We are honored and ecstatic to announce that Noah Jackson, the Founder of the First Base Foundation, has been hired as the Assistant Baseball Coach at UC Berkeley. This is the third time in Noah’s career that he will be putting on the Cal Bears uniform. He graduated and played baseball at Cal and later returned as a Volunteer Assistant Coach for two seasons.
Noah was hired by Mike Neu to coach at the University of Pacific from 2015-2017, and looks forward to continuing his work with Neu at Cal. In his new role at Cal, Jackson will coach hitters and outfielders, and will be the team’s recruiting coordinator.
“Noah is an unbelievable recruiter and hard worker. He’s tireless and he knows what it’ll take to get the right guys at Cal.”
UC Berkeley Head Coach Mike Neu
Prior to coaching at the collegiate level, Noah played professionally in the Chicago Cubs organization, scouted for the San Diego Padres (where he drafted current big-leaguer Joe Ross), and devoted his time and energy to ensuring that his 501(c)3 non-profit, the First Base Foundation, successfully transformed student athletes’ futures by making high quality travel ball more affordable and instilling leadership skills and self-esteem in the California Warriors players.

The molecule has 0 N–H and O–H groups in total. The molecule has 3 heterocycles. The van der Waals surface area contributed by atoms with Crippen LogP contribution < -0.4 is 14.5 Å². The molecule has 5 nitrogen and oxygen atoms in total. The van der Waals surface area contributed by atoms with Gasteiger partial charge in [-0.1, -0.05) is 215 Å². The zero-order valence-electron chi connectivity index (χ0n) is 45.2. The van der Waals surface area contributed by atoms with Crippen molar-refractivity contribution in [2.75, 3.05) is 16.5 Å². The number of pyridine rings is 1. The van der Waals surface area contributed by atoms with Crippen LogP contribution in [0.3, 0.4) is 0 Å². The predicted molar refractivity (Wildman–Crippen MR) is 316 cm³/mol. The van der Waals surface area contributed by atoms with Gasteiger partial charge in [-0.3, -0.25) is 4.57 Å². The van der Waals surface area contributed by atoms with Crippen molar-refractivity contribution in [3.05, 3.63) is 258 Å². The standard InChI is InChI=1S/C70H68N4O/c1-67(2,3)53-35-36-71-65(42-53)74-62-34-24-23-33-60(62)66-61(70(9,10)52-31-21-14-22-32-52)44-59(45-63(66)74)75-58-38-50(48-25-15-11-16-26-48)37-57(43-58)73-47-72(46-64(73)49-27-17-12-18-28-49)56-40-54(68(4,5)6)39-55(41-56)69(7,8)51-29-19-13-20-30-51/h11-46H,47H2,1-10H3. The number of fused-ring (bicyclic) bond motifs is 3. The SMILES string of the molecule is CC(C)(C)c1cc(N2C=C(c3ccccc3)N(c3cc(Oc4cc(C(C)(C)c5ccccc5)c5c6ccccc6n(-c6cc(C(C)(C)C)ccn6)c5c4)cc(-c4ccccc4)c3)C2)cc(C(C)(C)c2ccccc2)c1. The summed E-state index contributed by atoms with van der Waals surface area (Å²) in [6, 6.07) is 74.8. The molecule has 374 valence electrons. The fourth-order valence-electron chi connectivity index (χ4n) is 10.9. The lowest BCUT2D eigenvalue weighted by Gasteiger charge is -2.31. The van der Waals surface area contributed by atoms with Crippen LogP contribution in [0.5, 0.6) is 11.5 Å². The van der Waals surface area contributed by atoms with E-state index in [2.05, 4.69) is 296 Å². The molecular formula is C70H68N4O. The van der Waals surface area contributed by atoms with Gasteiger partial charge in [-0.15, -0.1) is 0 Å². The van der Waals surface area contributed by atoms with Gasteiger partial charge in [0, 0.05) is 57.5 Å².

Washington Nationals manager (and Noah’s godfather) Dusty Baker, has watched Noah’s work with the First Base Foundation as well as his development as a coach and leader, and is a big believer in both Noah and the Foundation. Dusty’s son Darren is joining the Cal Bears as a freshman this season, and we all look forward to watching his career unfold.
Noah isn’t the only member of the First Base Foundation family to move on to great things in baseball. There is an extensive list of California Warriors Alumni playing professional baseball and alumni who have returned to the California Warriors organization to develop their careers in coaching. In addition, we want to congratulate CW Director of Baseball Operations Ryan Burke, who is joining College of Marin as an Assistant Coach, alum Devin Pearson who works in the Boston Red Sox front office, alum Jackson Smith who works for the SF Giants and is an MLB intern in NYC this summer, alum Anthony Firenzi who coaches at Redwood HS, alum Kenny Rabin who coaches at Branson, and alum Pat Conroy who coaches at Terra Linda HS.